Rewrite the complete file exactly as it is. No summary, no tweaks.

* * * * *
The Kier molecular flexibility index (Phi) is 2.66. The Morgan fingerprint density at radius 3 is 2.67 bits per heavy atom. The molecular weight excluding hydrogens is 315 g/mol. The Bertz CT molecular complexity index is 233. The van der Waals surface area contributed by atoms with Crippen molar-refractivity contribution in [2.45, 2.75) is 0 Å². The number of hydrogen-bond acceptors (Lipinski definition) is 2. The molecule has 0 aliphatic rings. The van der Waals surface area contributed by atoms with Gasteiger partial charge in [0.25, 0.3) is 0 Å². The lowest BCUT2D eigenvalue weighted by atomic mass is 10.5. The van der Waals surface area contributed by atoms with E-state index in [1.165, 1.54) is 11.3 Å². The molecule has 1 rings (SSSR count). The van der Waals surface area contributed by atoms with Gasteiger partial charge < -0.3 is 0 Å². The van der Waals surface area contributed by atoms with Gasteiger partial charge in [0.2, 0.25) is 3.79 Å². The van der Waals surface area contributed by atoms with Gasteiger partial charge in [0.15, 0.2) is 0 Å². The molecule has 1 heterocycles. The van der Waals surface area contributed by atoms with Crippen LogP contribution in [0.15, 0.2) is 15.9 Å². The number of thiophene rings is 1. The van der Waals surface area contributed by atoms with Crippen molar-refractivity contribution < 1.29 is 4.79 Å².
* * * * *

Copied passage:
The Kier molecular flexibility index (Phi) is 2.66. The Morgan fingerprint density at radius 3 is 2.67 bits per heavy atom. The molecular weight excluding hydrogens is 315 g/mol. The Bertz CT molecular complexity index is 233. The van der Waals surface area contributed by atoms with Crippen molar-refractivity contribution in [2.45, 2.75) is 0 Å². The number of hydrogen-bond acceptors (Lipinski definition) is 2. The molecule has 0 aliphatic rings. The van der Waals surface area contributed by atoms with Gasteiger partial charge in [0.25, 0.3) is 0 Å². The lowest BCUT2D eigenvalue weighted by atomic mass is 10.5. The van der Waals surface area contributed by atoms with E-state index in [1.165, 1.54) is 11.3 Å². The molecule has 1 rings (SSSR count). The van der Waals surface area contributed by atoms with Gasteiger partial charge < -0.3 is 0 Å². The van der Waals surface area contributed by atoms with Gasteiger partial charge in [0.2, 0.25) is 3.79 Å². The van der Waals surface area contributed by atoms with Gasteiger partial charge in [0.15, 0.2) is 0 Å². The molecule has 1 heterocycles. The van der Waals surface area contributed by atoms with Crippen LogP contribution in [0.15, 0.2) is 15.9 Å². The number of thiophene rings is 1. The van der Waals surface area contributed by atoms with Crippen molar-refractivity contribution < 1.29 is 4.79 Å².